A third of all menopausal and post-menopausal women are undecided about hormone replacement therapy (HRT), according to new research. They may not be getting the information they need to make informed decisions that weigh the risks and benefits involved.
"When it comes to considering the balance of risks and benefits for individual women, one size does not fit all," says Andrea Z. LaCroix, PhD, Group Health Cooperative of Puget Sound, a large HMO headquartered in Seattle. "These decisions are highly complex because women's risk levels, values and preferences differ and because the scientific evidence of benefits and risks continues to evolve," said LaCroix, lead researcher in a study on information and decision making in menopausal women.
The Department of Health and Human Services' Healthy People 2000 has set a goal that 90 percent of perimenopausal women receive HRT counseling for osteoporosis prevention by the Year 2000. Studies have shown that HRT reduces the risk of osteoporosis and heart disease, but no definitive trials have been published. HRT also may lower the risk of Alzheimer's disease and colon cancer. However, it can increase the risk of uterine cancer and thrombosis, but its relation to breast cancer risk remains uncertain.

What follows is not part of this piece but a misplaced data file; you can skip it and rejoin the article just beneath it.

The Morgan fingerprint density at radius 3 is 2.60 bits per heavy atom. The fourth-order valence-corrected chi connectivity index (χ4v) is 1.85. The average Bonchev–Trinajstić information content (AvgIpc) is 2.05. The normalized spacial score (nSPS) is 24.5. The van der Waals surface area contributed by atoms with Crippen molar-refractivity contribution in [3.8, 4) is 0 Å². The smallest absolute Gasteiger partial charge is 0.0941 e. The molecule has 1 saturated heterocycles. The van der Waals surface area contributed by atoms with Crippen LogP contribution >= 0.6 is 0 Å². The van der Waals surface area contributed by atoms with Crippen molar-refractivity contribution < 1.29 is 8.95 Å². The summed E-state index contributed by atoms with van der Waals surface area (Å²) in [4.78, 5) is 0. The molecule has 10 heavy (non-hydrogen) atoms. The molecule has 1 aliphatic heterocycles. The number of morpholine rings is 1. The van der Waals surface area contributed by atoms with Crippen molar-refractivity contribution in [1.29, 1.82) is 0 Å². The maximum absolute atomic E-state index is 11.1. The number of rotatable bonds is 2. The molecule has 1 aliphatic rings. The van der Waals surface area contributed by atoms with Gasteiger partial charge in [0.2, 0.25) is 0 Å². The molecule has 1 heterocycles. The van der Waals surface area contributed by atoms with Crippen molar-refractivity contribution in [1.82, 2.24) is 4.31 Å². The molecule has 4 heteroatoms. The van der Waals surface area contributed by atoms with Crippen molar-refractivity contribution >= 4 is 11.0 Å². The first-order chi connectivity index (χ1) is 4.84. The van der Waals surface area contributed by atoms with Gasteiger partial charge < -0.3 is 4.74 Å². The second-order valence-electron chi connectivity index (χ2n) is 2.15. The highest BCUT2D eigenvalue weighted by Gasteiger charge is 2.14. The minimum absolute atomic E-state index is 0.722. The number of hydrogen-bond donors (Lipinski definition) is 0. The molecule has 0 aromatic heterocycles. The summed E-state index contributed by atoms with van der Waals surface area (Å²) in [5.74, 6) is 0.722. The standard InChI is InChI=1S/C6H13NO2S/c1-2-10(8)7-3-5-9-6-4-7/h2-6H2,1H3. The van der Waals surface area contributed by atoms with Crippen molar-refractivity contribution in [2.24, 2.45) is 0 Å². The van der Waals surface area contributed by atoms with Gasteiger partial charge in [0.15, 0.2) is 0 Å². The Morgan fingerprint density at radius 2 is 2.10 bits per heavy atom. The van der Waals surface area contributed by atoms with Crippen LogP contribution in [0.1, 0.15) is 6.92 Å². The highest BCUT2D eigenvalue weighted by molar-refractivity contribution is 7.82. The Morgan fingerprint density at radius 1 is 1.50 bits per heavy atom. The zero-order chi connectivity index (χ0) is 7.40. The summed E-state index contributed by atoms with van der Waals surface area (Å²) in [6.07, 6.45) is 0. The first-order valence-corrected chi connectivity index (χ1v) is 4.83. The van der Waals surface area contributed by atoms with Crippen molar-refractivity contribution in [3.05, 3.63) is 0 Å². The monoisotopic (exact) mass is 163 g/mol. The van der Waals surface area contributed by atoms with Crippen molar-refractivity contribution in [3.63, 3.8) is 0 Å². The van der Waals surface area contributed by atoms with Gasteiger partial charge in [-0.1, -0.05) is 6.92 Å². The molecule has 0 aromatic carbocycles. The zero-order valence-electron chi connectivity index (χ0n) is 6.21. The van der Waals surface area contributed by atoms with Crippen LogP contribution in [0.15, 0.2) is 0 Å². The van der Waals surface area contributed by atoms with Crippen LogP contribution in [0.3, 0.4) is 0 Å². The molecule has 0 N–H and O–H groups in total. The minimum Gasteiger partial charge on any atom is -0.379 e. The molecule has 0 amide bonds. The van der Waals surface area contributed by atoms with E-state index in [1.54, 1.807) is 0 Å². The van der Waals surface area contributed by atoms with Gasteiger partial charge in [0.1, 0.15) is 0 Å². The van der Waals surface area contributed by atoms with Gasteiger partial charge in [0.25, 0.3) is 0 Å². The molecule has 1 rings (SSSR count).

"Not much was known about the large group of menopausal women -- a full third -- who are undecided about use of HRT," according to Lori Bastian, MD, MPH, Durham Veterans Affairs Medical Center in North Carolina. Bastian is lead author of a study that investigated the attitudes and knowledge base of undecided menopausal women as a first step toward designing interventions to reach this group.
Identifying women who have not made a decision about HRT may help in designing interventions that lead to better personal decisions and greater satisfaction for this group, Bastian and her colleagues believe.
Both studies appear in the December issue of Women's Health Issues.